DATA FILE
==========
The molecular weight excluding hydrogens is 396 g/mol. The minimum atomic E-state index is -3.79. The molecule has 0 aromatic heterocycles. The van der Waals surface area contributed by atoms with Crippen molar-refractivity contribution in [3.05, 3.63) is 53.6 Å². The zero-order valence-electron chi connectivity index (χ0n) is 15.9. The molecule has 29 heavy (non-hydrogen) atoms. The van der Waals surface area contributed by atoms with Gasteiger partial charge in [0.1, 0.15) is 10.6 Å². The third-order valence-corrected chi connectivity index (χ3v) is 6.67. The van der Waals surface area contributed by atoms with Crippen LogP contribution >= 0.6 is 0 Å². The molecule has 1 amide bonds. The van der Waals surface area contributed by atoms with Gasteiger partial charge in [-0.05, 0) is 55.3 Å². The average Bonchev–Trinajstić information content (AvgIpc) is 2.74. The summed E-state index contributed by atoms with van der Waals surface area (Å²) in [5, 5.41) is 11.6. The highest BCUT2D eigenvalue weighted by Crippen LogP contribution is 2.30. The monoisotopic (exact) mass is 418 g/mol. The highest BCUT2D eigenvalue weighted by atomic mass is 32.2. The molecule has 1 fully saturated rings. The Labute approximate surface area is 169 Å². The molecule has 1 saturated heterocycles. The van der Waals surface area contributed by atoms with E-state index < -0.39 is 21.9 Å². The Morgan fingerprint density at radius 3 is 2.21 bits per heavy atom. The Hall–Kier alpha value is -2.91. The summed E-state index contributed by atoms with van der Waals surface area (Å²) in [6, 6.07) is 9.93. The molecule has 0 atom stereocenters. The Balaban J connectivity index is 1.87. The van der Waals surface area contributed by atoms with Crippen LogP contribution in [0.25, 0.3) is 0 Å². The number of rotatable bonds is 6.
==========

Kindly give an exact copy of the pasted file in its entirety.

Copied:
The molecular weight excluding hydrogens is 396 g/mol. The minimum atomic E-state index is -3.79. The molecule has 0 aromatic heterocycles. The van der Waals surface area contributed by atoms with Crippen molar-refractivity contribution in [3.05, 3.63) is 53.6 Å². The zero-order valence-electron chi connectivity index (χ0n) is 15.9. The molecule has 29 heavy (non-hydrogen) atoms. The van der Waals surface area contributed by atoms with Gasteiger partial charge in [0.1, 0.15) is 10.6 Å². The third-order valence-corrected chi connectivity index (χ3v) is 6.67. The van der Waals surface area contributed by atoms with Crippen LogP contribution >= 0.6 is 0 Å². The molecule has 1 amide bonds. The van der Waals surface area contributed by atoms with Gasteiger partial charge in [-0.05, 0) is 55.3 Å². The average Bonchev–Trinajstić information content (AvgIpc) is 2.74. The summed E-state index contributed by atoms with van der Waals surface area (Å²) in [5, 5.41) is 11.6. The highest BCUT2D eigenvalue weighted by Crippen LogP contribution is 2.30. The monoisotopic (exact) mass is 418 g/mol. The highest BCUT2D eigenvalue weighted by atomic mass is 32.2. The molecule has 1 fully saturated rings. The Labute approximate surface area is 169 Å². The molecule has 1 saturated heterocycles. The van der Waals surface area contributed by atoms with E-state index < -0.39 is 21.9 Å². The Morgan fingerprint density at radius 3 is 2.21 bits per heavy atom. The Hall–Kier alpha value is -2.91. The summed E-state index contributed by atoms with van der Waals surface area (Å²) in [6, 6.07) is 9.93. The molecule has 0 atom stereocenters. The Balaban J connectivity index is 1.87. The van der Waals surface area contributed by atoms with Crippen LogP contribution in [0.25, 0.3) is 0 Å². The number of rotatable bonds is 6.